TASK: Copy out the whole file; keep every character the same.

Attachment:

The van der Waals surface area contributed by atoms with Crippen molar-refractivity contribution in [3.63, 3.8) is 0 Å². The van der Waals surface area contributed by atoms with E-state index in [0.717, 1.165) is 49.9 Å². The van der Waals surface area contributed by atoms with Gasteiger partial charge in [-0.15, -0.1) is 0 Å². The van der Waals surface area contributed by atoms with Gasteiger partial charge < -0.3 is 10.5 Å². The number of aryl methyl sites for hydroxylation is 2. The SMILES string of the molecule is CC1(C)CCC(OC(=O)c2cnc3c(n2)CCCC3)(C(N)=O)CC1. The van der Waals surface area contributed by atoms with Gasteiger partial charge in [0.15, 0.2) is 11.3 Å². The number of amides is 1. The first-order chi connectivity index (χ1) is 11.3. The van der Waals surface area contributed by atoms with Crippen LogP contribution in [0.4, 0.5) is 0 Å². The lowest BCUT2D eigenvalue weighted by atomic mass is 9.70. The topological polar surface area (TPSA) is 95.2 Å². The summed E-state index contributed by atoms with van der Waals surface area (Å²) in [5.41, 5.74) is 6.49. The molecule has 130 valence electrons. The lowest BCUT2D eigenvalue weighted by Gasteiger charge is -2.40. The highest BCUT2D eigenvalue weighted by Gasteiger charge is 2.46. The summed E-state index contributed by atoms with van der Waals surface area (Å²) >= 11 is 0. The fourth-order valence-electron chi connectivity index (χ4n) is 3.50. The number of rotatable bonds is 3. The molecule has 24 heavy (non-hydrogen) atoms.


The van der Waals surface area contributed by atoms with Crippen molar-refractivity contribution in [3.63, 3.8) is 0 Å². The van der Waals surface area contributed by atoms with E-state index in [0.717, 1.165) is 49.9 Å². The van der Waals surface area contributed by atoms with Gasteiger partial charge in [-0.15, -0.1) is 0 Å². The van der Waals surface area contributed by atoms with Gasteiger partial charge < -0.3 is 10.5 Å². The number of aryl methyl sites for hydroxylation is 2. The SMILES string of the molecule is CC1(C)CCC(OC(=O)c2cnc3c(n2)CCCC3)(C(N)=O)CC1. The van der Waals surface area contributed by atoms with Gasteiger partial charge in [0.15, 0.2) is 11.3 Å². The number of amides is 1. The first-order chi connectivity index (χ1) is 11.3. The van der Waals surface area contributed by atoms with Crippen LogP contribution in [0.4, 0.5) is 0 Å². The lowest BCUT2D eigenvalue weighted by atomic mass is 9.70. The topological polar surface area (TPSA) is 95.2 Å². The summed E-state index contributed by atoms with van der Waals surface area (Å²) in [5.41, 5.74) is 6.49. The molecule has 130 valence electrons. The lowest BCUT2D eigenvalue weighted by Gasteiger charge is -2.40. The highest BCUT2D eigenvalue weighted by Gasteiger charge is 2.46. The summed E-state index contributed by atoms with van der Waals surface area (Å²) >= 11 is 0. The fourth-order valence-electron chi connectivity index (χ4n) is 3.50. The number of rotatable bonds is 3. The molecule has 24 heavy (non-hydrogen) atoms.